Fly-tipped waste was discovered almost 1,500 times in Reading last year, new figures show.

Environmental charity Keep Britain Tidy said the high level of fly-tipping seen across England is a "tragedy" to the environment and to communities.

Department for Environment, Food and Rural Affairs figures reveal there were 1,453 fly-tipping incidents in Reading in the year to March 2022 – though this was down from 1,628 the year before.

A significant amount of fly-tipping in the area last year was discovered on highways (76 per cent) and on council land (12 per cent).

Of the discarded waste, the largest proportion was household waste (45 per cent) followed by household black bin bags (38 per cent).

Across England, 1.09 million fly-tipping incidents were recorded in 2021-22– a decrease of 4% from the 1.14 million reported in 2020-21. The cost of clearance to local authorities was £10.7 million last year.

Allison Ogden-Newton OBE, Keep Britain Tidy chief executive, said: “A million plus fly-tipping incidents is a tragedy for the environment and communities and illustrates just how little people understand about the impact their unwanted ‘stuff’ can have."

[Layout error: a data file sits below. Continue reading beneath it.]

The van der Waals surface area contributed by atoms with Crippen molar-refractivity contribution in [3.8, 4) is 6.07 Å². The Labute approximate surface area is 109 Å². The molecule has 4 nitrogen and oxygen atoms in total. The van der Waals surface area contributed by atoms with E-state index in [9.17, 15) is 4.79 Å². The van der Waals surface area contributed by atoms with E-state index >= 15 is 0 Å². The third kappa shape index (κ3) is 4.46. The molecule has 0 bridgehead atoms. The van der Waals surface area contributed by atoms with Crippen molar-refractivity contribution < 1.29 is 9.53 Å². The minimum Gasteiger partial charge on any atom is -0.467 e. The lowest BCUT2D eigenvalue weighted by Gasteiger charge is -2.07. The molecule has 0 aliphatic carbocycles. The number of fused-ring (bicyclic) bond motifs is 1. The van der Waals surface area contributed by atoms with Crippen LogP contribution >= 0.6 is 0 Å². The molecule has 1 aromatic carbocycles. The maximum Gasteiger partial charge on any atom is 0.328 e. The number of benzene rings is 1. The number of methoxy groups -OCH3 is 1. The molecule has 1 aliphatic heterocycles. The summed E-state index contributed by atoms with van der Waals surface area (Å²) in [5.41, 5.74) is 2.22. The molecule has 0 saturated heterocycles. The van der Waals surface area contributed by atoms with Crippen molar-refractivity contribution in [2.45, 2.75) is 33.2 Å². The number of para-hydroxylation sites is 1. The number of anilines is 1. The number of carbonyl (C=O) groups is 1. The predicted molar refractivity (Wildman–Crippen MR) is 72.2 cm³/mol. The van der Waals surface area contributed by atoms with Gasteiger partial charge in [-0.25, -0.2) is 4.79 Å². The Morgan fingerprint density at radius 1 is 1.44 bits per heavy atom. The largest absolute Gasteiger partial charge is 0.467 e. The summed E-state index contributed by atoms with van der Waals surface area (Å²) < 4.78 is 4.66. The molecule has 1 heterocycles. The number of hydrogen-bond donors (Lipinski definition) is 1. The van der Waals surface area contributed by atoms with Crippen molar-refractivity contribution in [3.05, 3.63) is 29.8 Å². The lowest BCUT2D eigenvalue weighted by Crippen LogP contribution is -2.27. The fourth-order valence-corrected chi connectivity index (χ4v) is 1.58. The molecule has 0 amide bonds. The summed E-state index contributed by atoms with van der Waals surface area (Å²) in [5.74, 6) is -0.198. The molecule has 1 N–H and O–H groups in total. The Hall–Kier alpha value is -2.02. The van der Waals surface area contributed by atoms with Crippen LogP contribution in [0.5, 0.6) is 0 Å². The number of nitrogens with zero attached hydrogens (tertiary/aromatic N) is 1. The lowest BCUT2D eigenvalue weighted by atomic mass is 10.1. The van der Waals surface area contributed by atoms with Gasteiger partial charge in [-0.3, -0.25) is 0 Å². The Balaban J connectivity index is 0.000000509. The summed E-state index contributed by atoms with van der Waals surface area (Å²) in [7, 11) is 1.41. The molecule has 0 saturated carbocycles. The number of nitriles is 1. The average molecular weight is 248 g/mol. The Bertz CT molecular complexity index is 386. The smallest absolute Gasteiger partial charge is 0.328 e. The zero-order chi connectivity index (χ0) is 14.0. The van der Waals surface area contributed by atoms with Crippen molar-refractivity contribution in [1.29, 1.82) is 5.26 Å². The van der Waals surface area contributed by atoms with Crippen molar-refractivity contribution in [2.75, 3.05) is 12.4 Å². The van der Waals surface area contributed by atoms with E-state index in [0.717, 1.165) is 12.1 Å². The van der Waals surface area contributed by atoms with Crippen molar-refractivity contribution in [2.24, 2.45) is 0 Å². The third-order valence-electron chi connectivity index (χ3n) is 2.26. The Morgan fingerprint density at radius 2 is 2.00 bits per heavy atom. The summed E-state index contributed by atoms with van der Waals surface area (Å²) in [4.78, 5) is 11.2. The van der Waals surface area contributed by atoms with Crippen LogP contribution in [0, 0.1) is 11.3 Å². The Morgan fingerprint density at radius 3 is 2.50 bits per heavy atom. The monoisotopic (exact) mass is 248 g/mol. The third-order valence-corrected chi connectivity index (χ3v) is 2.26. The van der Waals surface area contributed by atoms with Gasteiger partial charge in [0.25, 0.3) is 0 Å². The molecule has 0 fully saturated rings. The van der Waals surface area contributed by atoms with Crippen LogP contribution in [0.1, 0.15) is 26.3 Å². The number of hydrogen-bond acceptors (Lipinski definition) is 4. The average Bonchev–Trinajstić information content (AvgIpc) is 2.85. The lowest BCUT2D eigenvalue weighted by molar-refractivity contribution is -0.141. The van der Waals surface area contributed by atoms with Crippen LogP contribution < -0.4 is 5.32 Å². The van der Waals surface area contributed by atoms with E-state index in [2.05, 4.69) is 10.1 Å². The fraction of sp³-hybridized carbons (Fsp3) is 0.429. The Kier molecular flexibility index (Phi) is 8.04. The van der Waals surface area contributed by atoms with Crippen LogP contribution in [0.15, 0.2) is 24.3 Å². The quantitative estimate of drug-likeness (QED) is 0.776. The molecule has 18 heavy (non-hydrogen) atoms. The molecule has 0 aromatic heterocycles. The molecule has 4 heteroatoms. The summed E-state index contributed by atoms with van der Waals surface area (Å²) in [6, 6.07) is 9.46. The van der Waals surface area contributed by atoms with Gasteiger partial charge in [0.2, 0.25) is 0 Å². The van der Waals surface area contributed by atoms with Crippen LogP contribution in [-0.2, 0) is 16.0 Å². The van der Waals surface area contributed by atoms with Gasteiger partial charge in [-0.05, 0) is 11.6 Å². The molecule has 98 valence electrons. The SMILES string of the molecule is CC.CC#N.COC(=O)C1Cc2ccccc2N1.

Ms Ogden-Newton added there must be a concerted effort to educate the public about their role in solving the problem.

“We need immediate and tough enforcement that targets the rogue traders who are making a fortune by breaking the law, raking in the cash and wrecking our environment," she added.

The Defra figures show about 91,000 fixed penalty notices were issued across England in 2021-22, an increase of 58 per cent from 2020-21.

And the number of court fines nearly tripled from just 621 in 2021-21 to 1,798 last year.

The value of all fines was £840,000 in 2021-22, more than doubling the £330,000 from the year before.

Yet in Reading, 447 fixed penalty notices were issued last year, up from 353 in 2020-21. And 12 fines were issued by courts in the year to March – a fall from 35 the year prior. The total value of fines was £4,694.

David Renard, environment spokesperson for the Local Government Association, said fly-tipping is not just an eyesore for residents, but a serious environmental and public health risk.

Mr Renard added: “Councils are working tirelessly to counter the thousands of incidents every year and are determined to crack down on the problem, so it is good to see that the number of enforcement actions has increased.

“However, penalties handed down from prosecution fail to match the severity of the offence committed. We continue to urge the Government to review sentencing guidelines for fly-tipping so that offenders are given bigger fines for more serious offences to act as a deterrent."